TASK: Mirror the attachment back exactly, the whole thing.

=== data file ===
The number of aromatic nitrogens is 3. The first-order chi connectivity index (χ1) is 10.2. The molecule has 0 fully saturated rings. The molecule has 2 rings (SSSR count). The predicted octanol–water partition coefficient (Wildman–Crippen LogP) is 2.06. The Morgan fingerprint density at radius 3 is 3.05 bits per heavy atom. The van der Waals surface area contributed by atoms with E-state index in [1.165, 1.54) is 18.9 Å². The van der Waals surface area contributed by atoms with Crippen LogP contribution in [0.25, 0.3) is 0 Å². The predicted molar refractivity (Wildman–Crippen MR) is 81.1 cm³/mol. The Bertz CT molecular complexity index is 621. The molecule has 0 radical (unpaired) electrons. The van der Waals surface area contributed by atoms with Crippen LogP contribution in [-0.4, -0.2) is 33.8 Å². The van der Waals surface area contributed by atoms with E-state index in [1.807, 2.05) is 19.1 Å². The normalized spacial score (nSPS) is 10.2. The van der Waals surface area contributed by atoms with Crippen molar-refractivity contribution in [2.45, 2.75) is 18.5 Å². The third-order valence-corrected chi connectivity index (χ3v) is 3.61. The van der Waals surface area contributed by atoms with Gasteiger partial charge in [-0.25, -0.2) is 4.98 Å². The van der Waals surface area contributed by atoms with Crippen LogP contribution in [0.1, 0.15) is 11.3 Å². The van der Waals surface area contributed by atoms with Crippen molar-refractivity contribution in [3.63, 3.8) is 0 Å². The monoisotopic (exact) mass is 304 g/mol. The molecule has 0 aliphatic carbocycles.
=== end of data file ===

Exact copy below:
The number of aromatic nitrogens is 3. The first-order chi connectivity index (χ1) is 10.2. The molecule has 0 fully saturated rings. The molecule has 2 rings (SSSR count). The predicted octanol–water partition coefficient (Wildman–Crippen LogP) is 2.06. The Morgan fingerprint density at radius 3 is 3.05 bits per heavy atom. The van der Waals surface area contributed by atoms with E-state index in [1.165, 1.54) is 18.9 Å². The van der Waals surface area contributed by atoms with Crippen LogP contribution in [0.25, 0.3) is 0 Å². The predicted molar refractivity (Wildman–Crippen MR) is 81.1 cm³/mol. The Bertz CT molecular complexity index is 621. The molecule has 0 radical (unpaired) electrons. The van der Waals surface area contributed by atoms with Crippen LogP contribution in [-0.4, -0.2) is 33.8 Å². The van der Waals surface area contributed by atoms with E-state index in [1.807, 2.05) is 19.1 Å². The normalized spacial score (nSPS) is 10.2. The van der Waals surface area contributed by atoms with Crippen molar-refractivity contribution in [2.45, 2.75) is 18.5 Å². The third-order valence-corrected chi connectivity index (χ3v) is 3.61. The van der Waals surface area contributed by atoms with Gasteiger partial charge in [-0.25, -0.2) is 4.98 Å². The van der Waals surface area contributed by atoms with Crippen LogP contribution in [0.1, 0.15) is 11.3 Å². The van der Waals surface area contributed by atoms with Crippen molar-refractivity contribution in [3.63, 3.8) is 0 Å². The monoisotopic (exact) mass is 304 g/mol. The molecule has 0 aliphatic carbocycles.